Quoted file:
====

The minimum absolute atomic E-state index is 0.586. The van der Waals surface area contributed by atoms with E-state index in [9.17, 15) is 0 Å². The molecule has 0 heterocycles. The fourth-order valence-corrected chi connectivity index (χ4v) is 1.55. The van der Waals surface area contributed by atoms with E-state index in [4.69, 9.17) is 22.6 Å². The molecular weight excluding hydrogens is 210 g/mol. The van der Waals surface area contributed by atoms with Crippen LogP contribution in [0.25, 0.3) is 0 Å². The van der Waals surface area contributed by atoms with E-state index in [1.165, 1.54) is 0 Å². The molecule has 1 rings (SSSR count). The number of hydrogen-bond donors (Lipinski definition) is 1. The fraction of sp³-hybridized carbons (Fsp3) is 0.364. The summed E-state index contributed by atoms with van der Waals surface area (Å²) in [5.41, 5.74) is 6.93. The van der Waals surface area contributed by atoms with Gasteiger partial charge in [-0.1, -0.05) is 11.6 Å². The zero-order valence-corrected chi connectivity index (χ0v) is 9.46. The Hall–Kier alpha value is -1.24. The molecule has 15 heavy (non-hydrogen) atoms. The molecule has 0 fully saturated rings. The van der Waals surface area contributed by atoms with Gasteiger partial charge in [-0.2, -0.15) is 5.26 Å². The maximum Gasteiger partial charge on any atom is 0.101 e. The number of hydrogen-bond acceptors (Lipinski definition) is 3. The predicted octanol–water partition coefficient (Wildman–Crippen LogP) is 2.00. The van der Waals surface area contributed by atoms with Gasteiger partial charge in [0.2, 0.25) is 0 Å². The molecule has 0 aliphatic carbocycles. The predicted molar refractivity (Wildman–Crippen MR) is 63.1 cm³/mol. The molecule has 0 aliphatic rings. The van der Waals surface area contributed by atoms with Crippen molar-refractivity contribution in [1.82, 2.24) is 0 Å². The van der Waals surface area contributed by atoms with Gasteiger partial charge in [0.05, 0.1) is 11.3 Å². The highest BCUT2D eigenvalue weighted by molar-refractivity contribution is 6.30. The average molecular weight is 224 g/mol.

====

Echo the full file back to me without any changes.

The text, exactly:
The minimum absolute atomic E-state index is 0.586. The van der Waals surface area contributed by atoms with E-state index in [9.17, 15) is 0 Å². The molecule has 0 heterocycles. The fourth-order valence-corrected chi connectivity index (χ4v) is 1.55. The van der Waals surface area contributed by atoms with E-state index in [4.69, 9.17) is 22.6 Å². The molecular weight excluding hydrogens is 210 g/mol. The van der Waals surface area contributed by atoms with Crippen LogP contribution in [0.25, 0.3) is 0 Å². The van der Waals surface area contributed by atoms with E-state index in [1.165, 1.54) is 0 Å². The molecule has 1 rings (SSSR count). The number of hydrogen-bond donors (Lipinski definition) is 1. The fraction of sp³-hybridized carbons (Fsp3) is 0.364. The summed E-state index contributed by atoms with van der Waals surface area (Å²) in [5.41, 5.74) is 6.93. The van der Waals surface area contributed by atoms with Gasteiger partial charge in [-0.1, -0.05) is 11.6 Å². The zero-order valence-corrected chi connectivity index (χ0v) is 9.46. The Hall–Kier alpha value is -1.24. The molecule has 15 heavy (non-hydrogen) atoms. The molecule has 0 fully saturated rings. The van der Waals surface area contributed by atoms with Gasteiger partial charge in [-0.2, -0.15) is 5.26 Å². The maximum Gasteiger partial charge on any atom is 0.101 e. The number of hydrogen-bond acceptors (Lipinski definition) is 3. The predicted octanol–water partition coefficient (Wildman–Crippen LogP) is 2.00. The van der Waals surface area contributed by atoms with Gasteiger partial charge in [0.2, 0.25) is 0 Å². The molecule has 0 aliphatic carbocycles. The predicted molar refractivity (Wildman–Crippen MR) is 63.1 cm³/mol. The molecule has 0 aliphatic rings. The van der Waals surface area contributed by atoms with Crippen molar-refractivity contribution in [1.82, 2.24) is 0 Å². The van der Waals surface area contributed by atoms with Gasteiger partial charge in [0.05, 0.1) is 11.3 Å². The highest BCUT2D eigenvalue weighted by molar-refractivity contribution is 6.30. The average molecular weight is 224 g/mol.